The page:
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Mobile is the largest city on the Gulf Coast between New Orleans and St. Petersburg, FL, with a decidedly French influence and an ever-growing arts and culture scene that includes an orchestra, opera house and ballet company. Historically, the fortunes of the city have risen and fallen as it was once a center for the slave trade and cotton exports. After the Civil War era, the city declined until civic leaders reinvented it as a manufacturing center. Today, Mobile's museums, art centers and parks make it appealing to residents and visitors.
The Community of Mobile
Downtown Mobile is set on the Mobile River and is home to most of the city's tourist attractions and a free trolley. Industrial areas line the north part of the city near the water, while the most sought-after residential neighborhoods are in the north and northwest, including College Park and Country Club. The overall crime rate in the city has fallen in the past decade.
What to Do in Mobile
Few people come to Mobile and miss spotting the Battleship USS Alabama stationed in the Gulf. Now considered a memorial park, the Alabama has 12 decks to visit on your self-guided tour as well as a submarine and the USS Drum. The grounds house several historic aircraft and a Flight Simulator that can give everyone in your party a taste of what it's like to take to the air. Open daily; adult admission is $15 and parking costs $4.
GulfQuest, the National Maritime Museum of the Gulf of Mexico, is a new museum with more than 90 interactive exhibits to show the history and commerce of the Gulf region. Created to give the feel of a cargo ship, the museum contains five stories with a different theme on each level. Experience a simulator that mimics the training given to real sea captains. Open Tuesday through Sunday with youth admission of $13 and adult admission of $16.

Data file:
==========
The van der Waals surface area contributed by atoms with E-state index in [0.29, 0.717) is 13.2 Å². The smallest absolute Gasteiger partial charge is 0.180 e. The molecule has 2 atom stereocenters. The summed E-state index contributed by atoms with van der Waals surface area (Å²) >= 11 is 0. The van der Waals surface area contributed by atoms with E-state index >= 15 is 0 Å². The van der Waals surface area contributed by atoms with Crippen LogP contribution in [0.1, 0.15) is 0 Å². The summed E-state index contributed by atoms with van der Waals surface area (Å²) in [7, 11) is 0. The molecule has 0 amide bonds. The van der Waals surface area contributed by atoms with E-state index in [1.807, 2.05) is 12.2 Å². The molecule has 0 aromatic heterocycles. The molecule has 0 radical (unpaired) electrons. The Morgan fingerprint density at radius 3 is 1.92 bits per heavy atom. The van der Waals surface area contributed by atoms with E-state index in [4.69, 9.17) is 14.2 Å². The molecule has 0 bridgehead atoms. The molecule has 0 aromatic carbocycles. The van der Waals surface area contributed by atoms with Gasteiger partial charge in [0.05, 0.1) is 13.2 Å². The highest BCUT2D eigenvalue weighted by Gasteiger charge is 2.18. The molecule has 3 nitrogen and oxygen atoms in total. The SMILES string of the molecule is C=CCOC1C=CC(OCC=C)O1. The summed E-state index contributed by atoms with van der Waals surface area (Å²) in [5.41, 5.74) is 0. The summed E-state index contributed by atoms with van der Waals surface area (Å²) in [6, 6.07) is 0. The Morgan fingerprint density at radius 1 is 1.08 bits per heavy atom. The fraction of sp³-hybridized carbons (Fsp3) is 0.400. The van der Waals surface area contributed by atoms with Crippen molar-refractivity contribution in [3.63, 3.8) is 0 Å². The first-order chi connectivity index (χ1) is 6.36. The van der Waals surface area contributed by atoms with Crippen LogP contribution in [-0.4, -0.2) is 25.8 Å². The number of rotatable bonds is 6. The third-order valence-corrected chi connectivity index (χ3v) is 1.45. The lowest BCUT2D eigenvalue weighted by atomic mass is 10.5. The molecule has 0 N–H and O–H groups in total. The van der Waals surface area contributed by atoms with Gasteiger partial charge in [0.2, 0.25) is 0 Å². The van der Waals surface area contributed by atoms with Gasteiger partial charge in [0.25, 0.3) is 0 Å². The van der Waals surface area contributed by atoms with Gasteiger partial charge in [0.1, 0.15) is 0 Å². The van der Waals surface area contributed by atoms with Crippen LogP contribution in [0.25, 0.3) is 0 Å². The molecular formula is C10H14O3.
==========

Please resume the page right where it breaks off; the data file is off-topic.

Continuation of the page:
Technically outside of Mobile, the Bellingrath Gardens is worth a trip a few minutes south to experience its 65 acres of plants and flowers. On the grounds, the Bellingrath Museum showcases life in the early 1900s for the well-to-do and houses a top-notch American porcelain collection. During the holiday season, the grounds are transformed into a magical light show.
One Place You Shouldn't Miss in Mobile
Antebellum architecture isn't rare in Mobile, but one of the most stunning examples is a great place to start a review of the city's history. The Historic Oakleigh House, built in the 1830s in Greek Revival style, is open to tours. With displays that really show what comfortable southern living was like before the Civil War during the area's cotton boom. Check the servant's quarters behind the main house to better understand the labor that served as the backbone of a large household. Open Friday through Monday afternoons; admission is $10 per person with kids under 5 free.
Dining in Mobile
Right in the heart of downtown, Noja Fine Dining is a special occasion type of dining experience with excellently prepared steaks, lamb and seafood. Make sure your entreé includes the popular Noja potatoes fried in truffle oil. From the dessert menu, a cinnamon donut and one-of-a-kind popcorn ice cream are not to be skipped.
The Mediterranean Sandwich Company has three locations in Mobile, including one downtown. Delicious gyros are a highlight of the menu, and several types of wraps make for a quick but yummy lunch. The baklava gets great reviews as well.